Programming, Youth

4-H School Enrichment & More

With county fair being over and in the midst of state fair time, I often am asked, “What are you doing now that fair is over?” The answer to that question is, “A lot!” This week, I’m focusing on the delivery methods of 4-H which involves much more than fair!  In fact, in Clay and Fillmore counties, our small staff reaches 1 in 2 age-eligible youth and families in our respective counties. In Nebraska, 4-H reaches 1 in 3 age-eligible youth and families in all 93 counties with the support of over 12,000 volunteers. Nebraska 4-H strives to enable all youth to develop strong personal mindsets and the social skills necessary for successful futures.

The Nebraska 4-H Youth Development Program strives to empower youth to reach their full potential working and learning in partnership with caring adults. 4-H reaches youth through club, camp, afterschool, school enrichment, and special interest programs. The traditional 4-H club and camp experience are likely the familiar methods people are most familiar. Working with 4-H club leaders, parents and club members throughout the county fair is a very visible time. Youth can go to our state 4-H camp, area camps or participate in day camps or workshops which many people, again are familiar.

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Our office coordinated a “Beef Day” with an area school to compliment the school beef booster program.

Did you know that extension staff work year-round to deliver programs to youth during the school year? School enrichment programs are learning experiences offered to students during school hours by local 4-H staff. These programs are designed to enhance the subject matter being studied in the classroom, provide hands-on education, introduce a new topic to students, or spark a new interest! The 4-H school enrichment program is a great way to connect and collaborate between your local Extension office and achieve school classroom educational goals. Locally, current programs focus on Career Development, STEM, and Agricultural Literacy.

Locally, some of the school enrichment programs include: Farm to the Cart, My Clothing & Weather, Beef Cattle from A to Z,  Soils is Not a Dirty Word, Plant Parts we Eat, How Did That Get in my Lunchbox, Pumpkin Life Cycle, Positively Popcorn, Hot House Detective, Bacteriology, Embryology, & GPS/Geocaching. We also have beef related topics that can be used in collaboration with local school Beef Boosters to provide the educational component to students. Most of these programs are at no cost or have a minimal fee. If you are interested; be sure to check out our website at fillmore.unl.edu.

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Embryology is one of the favorite programs that classroom teachers request every year.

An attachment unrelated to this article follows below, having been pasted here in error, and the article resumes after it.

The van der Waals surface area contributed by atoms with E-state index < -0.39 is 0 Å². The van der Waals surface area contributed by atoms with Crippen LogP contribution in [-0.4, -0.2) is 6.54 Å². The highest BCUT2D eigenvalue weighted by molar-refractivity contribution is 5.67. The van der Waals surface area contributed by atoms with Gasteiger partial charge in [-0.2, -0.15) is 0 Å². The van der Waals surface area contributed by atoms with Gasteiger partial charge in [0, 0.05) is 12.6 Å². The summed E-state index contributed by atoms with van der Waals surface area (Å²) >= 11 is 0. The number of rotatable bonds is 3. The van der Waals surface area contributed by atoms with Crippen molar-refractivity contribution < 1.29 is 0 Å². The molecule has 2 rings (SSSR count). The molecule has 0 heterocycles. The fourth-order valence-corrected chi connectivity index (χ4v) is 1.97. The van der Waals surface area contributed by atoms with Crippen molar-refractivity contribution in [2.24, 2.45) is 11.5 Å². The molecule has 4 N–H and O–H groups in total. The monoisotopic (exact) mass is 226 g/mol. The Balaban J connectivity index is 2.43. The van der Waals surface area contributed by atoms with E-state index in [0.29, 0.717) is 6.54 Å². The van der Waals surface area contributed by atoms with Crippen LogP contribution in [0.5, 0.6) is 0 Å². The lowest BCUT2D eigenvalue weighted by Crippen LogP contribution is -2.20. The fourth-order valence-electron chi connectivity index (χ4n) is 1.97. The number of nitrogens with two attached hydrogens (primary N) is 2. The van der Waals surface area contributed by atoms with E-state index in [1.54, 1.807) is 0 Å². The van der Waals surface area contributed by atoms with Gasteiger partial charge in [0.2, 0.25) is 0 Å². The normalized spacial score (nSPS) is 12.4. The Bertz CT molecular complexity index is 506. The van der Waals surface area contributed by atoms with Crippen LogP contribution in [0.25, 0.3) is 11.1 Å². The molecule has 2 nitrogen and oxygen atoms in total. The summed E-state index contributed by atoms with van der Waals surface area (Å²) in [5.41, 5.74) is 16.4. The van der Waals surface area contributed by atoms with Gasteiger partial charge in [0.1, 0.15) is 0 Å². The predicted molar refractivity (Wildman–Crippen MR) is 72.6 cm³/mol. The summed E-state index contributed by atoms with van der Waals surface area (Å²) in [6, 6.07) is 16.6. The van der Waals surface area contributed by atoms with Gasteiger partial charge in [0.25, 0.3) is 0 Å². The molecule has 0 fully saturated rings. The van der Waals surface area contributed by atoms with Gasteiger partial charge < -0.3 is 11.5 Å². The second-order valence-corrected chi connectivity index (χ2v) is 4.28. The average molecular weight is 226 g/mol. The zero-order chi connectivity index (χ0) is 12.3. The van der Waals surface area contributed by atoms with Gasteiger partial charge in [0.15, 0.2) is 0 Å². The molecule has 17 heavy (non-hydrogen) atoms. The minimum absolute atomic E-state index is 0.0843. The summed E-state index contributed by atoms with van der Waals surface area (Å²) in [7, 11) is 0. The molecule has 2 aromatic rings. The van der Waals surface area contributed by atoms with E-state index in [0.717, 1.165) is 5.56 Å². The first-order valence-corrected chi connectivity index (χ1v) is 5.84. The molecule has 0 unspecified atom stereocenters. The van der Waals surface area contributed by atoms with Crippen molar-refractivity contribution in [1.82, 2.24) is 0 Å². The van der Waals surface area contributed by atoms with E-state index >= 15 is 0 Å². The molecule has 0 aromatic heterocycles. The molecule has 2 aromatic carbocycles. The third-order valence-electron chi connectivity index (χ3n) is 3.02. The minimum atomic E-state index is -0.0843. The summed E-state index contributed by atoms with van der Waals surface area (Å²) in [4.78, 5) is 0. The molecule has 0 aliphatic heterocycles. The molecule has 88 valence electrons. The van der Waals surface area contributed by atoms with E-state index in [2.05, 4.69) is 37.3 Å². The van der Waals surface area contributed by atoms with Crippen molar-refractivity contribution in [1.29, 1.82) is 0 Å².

There are some extension offices that provide after-school workshops or educational sessions for youth. Finally, there are special interest types of programs that extension staff provide. Locally, examples of these include the upcoming AgVenture Day which is a collaborative effort among the South Central Cattle Women and Extension. At this program, area 4th graders learn about agricultural products and how their food is produced. In the spring, Progressive Agriculture Safety Day reaches over 120 youth with presentations to keep participants safe.

To identify the impact that the 4-H Program is making in the lives of youth ages 5-18, various research studies have been conducted across Nebraska and the nation. For example, a nationwide longitudinal study by Tufts University (2013) found that compared to their peers, youth involved in 4-H programs are nearly 4 times more likely to make contributions to their communities (grades 7-12). Also, 4-H’ers are about 2 times more likely to be civically active (grades 8-12). The same study found that 4-H young people are nearly 2 times more likely to participate in science, engineering and computer technology programs during out-of-school time (grades 10-12). Finally, 4-Her’s are nearly 2 times more likely to make healthier choices (grade 7).

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Youth plant our raised beds in front of the office in addition to a community garden with produce donated to the food pantry or senior center.

Next time you consider asking an extension staff “What are you doing now that fair is over?”, consider instead asking, “What programs or projects have you been working on?”  I’m sure you will hear about some of the school enrichment programs, in addition to the countless efforts related to foods, early childhood development, crops, livestock, horticulture, community development and other youth development programs. For more information about Nebraska Extension’s educational programs, research and initiatives, go to extension.unl.edu.

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